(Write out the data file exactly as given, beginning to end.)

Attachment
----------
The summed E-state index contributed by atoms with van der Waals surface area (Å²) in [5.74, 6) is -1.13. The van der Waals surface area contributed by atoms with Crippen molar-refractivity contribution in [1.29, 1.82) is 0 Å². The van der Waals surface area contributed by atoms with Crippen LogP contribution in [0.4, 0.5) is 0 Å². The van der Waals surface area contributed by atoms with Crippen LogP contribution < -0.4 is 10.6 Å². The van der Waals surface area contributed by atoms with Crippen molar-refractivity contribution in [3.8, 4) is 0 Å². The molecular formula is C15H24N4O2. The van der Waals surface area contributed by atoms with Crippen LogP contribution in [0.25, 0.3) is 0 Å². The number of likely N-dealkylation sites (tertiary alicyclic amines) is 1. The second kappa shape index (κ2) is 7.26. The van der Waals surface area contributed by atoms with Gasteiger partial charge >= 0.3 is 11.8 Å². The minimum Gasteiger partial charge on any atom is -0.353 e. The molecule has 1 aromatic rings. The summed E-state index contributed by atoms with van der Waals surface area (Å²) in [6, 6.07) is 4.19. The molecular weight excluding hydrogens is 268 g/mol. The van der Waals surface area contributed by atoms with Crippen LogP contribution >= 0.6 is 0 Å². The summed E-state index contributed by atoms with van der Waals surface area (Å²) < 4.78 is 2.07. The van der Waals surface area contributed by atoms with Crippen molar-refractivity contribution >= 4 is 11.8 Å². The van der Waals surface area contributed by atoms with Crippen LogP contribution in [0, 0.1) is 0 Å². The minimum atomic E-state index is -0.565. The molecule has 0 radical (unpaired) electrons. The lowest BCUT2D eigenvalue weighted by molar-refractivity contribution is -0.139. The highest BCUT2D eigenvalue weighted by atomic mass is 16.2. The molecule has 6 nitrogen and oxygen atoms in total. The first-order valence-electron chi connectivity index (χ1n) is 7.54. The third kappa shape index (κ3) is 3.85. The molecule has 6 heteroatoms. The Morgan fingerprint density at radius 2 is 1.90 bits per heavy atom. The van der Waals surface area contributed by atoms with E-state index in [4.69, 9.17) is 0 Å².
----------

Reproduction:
The summed E-state index contributed by atoms with van der Waals surface area (Å²) in [5.74, 6) is -1.13. The van der Waals surface area contributed by atoms with Crippen molar-refractivity contribution in [1.29, 1.82) is 0 Å². The van der Waals surface area contributed by atoms with Crippen LogP contribution in [0.4, 0.5) is 0 Å². The van der Waals surface area contributed by atoms with Crippen LogP contribution < -0.4 is 10.6 Å². The van der Waals surface area contributed by atoms with Crippen molar-refractivity contribution in [3.8, 4) is 0 Å². The molecular formula is C15H24N4O2. The van der Waals surface area contributed by atoms with Crippen LogP contribution in [0.25, 0.3) is 0 Å². The number of likely N-dealkylation sites (tertiary alicyclic amines) is 1. The second kappa shape index (κ2) is 7.26. The van der Waals surface area contributed by atoms with Gasteiger partial charge >= 0.3 is 11.8 Å². The minimum Gasteiger partial charge on any atom is -0.353 e. The molecule has 1 aromatic rings. The summed E-state index contributed by atoms with van der Waals surface area (Å²) in [6, 6.07) is 4.19. The molecular weight excluding hydrogens is 268 g/mol. The van der Waals surface area contributed by atoms with Crippen LogP contribution >= 0.6 is 0 Å². The summed E-state index contributed by atoms with van der Waals surface area (Å²) < 4.78 is 2.07. The van der Waals surface area contributed by atoms with Crippen molar-refractivity contribution >= 4 is 11.8 Å². The van der Waals surface area contributed by atoms with Crippen LogP contribution in [0, 0.1) is 0 Å². The minimum atomic E-state index is -0.565. The molecule has 0 radical (unpaired) electrons. The lowest BCUT2D eigenvalue weighted by molar-refractivity contribution is -0.139. The highest BCUT2D eigenvalue weighted by atomic mass is 16.2. The molecule has 6 nitrogen and oxygen atoms in total. The first-order valence-electron chi connectivity index (χ1n) is 7.54. The third kappa shape index (κ3) is 3.85. The molecule has 6 heteroatoms. The Morgan fingerprint density at radius 2 is 1.90 bits per heavy atom. The van der Waals surface area contributed by atoms with E-state index in [4.69, 9.17) is 0 Å².